While there is some truth behind the myth, often there are number of reasons why start-ups developing hardware fail; from poor market position, to team alignment, hands-off manufacturing, and the dreaded ‘feature creep’.

Peleton is one of those great Kickstarter success stories, raising over 22% of its funding goal of $250,000; it should be noted that it required over a further $14 million of funding to bring the product to market.

Peleton is a fantastic idea that integrated a number of various technologies. Just as the video game console disrupted video arcades and the VHS disrupted the cinema, when it comes to the home, hardware-enabled convenience wins over centralised locations.

How does Prevayl achieve the right balance between hardware, electronics, garments and software?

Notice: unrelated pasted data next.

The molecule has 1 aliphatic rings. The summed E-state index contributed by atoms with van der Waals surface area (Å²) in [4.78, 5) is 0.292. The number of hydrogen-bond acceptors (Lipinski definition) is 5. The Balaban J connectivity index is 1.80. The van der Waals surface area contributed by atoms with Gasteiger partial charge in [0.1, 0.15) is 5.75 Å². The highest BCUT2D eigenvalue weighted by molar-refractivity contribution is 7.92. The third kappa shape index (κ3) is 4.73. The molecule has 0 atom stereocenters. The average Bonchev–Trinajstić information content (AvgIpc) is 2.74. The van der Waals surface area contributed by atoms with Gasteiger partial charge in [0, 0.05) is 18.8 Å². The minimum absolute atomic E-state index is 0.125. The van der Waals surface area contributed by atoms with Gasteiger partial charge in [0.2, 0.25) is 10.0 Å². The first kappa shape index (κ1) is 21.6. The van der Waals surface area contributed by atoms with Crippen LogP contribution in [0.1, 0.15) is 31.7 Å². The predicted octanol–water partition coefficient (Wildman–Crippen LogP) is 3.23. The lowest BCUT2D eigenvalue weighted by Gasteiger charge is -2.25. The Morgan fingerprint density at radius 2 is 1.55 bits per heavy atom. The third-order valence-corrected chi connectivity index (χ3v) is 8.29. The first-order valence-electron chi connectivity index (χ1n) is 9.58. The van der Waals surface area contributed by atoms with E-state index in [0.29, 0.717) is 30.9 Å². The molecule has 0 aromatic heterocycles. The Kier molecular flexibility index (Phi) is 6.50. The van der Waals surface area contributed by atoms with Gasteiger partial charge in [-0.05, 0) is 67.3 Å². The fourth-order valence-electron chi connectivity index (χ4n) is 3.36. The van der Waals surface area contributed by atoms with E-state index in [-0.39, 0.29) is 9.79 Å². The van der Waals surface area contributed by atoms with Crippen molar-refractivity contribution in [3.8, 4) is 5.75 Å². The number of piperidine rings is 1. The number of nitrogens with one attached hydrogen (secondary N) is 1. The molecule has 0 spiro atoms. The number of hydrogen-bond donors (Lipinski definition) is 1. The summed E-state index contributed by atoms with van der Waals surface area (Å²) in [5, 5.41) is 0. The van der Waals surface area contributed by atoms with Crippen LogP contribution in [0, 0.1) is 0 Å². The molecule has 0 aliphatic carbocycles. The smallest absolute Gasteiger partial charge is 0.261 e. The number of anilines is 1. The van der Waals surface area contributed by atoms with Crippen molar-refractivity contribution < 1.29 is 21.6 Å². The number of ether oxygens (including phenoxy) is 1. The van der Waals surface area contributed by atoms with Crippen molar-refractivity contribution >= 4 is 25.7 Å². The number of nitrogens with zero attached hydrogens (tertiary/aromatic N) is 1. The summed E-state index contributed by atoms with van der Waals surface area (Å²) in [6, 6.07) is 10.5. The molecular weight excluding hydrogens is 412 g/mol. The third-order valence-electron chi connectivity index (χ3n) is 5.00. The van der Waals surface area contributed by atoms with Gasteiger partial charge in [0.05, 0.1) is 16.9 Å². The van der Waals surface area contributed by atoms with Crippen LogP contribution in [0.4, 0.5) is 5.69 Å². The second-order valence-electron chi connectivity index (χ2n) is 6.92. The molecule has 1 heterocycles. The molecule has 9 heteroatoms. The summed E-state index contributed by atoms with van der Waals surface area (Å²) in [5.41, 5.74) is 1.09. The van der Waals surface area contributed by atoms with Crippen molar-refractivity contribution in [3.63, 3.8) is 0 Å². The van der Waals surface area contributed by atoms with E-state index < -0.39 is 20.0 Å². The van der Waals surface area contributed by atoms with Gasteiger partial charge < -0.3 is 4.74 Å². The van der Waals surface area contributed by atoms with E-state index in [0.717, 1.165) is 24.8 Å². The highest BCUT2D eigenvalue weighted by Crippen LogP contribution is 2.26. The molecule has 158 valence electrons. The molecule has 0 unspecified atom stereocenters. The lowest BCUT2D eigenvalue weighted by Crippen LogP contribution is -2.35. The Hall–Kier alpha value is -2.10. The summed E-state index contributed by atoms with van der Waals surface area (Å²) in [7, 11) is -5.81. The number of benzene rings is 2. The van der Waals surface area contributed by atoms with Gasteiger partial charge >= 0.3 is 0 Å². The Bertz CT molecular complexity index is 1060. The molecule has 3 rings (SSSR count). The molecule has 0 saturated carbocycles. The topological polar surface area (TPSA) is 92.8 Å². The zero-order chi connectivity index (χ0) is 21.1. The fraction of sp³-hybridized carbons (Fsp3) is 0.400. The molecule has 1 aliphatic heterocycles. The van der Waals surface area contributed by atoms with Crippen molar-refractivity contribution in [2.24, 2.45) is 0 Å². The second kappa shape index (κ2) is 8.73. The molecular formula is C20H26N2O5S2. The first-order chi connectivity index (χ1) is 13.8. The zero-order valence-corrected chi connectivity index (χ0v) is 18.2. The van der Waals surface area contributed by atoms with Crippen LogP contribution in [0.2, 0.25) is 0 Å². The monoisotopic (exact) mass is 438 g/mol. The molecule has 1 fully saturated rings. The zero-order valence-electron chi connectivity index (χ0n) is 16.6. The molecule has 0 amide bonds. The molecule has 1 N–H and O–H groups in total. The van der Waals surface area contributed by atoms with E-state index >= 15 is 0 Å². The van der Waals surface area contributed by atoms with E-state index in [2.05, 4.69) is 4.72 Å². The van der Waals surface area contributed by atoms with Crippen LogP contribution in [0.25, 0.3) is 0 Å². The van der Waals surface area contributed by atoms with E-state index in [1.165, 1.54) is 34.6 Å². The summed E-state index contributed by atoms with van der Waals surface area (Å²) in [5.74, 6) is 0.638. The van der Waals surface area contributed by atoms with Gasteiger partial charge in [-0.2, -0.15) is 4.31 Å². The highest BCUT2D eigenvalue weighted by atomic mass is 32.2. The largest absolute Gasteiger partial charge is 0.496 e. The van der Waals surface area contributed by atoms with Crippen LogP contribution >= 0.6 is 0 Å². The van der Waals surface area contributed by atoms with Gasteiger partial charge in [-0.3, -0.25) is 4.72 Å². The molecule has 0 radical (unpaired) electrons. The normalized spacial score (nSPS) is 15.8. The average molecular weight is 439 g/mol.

Quite simply it’s the team. Having worked in many companies (big and small) the team at Prevayl are the most respectful and knowledgeable team I have worked with.

Everyone is a leader in their field but also understand that unity is vital to achieve what we have set out to deliver. The group here are well and truly fuelled by passion, and that translates into pride and ownership of their work.

Why is hands-on manufacturing so important when it comes to hardware and electronics development?

I have always been a supporter of hands-on manufacturing.

Developing an end-to-end system and designing our hardware in house keeps Prevayl ahead of the competition. We aren’t at the mercy of existing platforms and we aren’t limited by other manufacturers’ devices which are often built upon outdated legacy designs.